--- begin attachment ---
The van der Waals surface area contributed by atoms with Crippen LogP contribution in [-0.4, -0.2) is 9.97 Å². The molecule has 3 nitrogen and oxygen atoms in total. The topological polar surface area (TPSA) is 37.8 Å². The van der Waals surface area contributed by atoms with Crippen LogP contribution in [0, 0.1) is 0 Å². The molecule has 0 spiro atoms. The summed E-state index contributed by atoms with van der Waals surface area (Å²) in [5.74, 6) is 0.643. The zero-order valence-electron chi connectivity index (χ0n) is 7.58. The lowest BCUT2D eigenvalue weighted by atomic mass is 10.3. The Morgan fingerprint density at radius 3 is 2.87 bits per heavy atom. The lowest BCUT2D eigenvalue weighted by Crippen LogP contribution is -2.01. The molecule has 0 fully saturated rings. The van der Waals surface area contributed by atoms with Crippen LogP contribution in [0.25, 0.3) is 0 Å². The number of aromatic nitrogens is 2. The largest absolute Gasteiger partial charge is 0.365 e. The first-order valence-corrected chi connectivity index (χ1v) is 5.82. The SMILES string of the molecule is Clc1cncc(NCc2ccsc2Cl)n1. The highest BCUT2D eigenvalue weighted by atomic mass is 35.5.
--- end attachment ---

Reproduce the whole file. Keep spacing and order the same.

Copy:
The van der Waals surface area contributed by atoms with Crippen LogP contribution in [-0.4, -0.2) is 9.97 Å². The molecule has 3 nitrogen and oxygen atoms in total. The topological polar surface area (TPSA) is 37.8 Å². The van der Waals surface area contributed by atoms with Crippen LogP contribution in [0, 0.1) is 0 Å². The molecule has 0 spiro atoms. The summed E-state index contributed by atoms with van der Waals surface area (Å²) in [5.74, 6) is 0.643. The zero-order valence-electron chi connectivity index (χ0n) is 7.58. The lowest BCUT2D eigenvalue weighted by atomic mass is 10.3. The Morgan fingerprint density at radius 3 is 2.87 bits per heavy atom. The lowest BCUT2D eigenvalue weighted by Crippen LogP contribution is -2.01. The molecule has 0 fully saturated rings. The van der Waals surface area contributed by atoms with Crippen LogP contribution in [0.25, 0.3) is 0 Å². The number of aromatic nitrogens is 2. The largest absolute Gasteiger partial charge is 0.365 e. The first-order valence-corrected chi connectivity index (χ1v) is 5.82. The SMILES string of the molecule is Clc1cncc(NCc2ccsc2Cl)n1. The highest BCUT2D eigenvalue weighted by atomic mass is 35.5.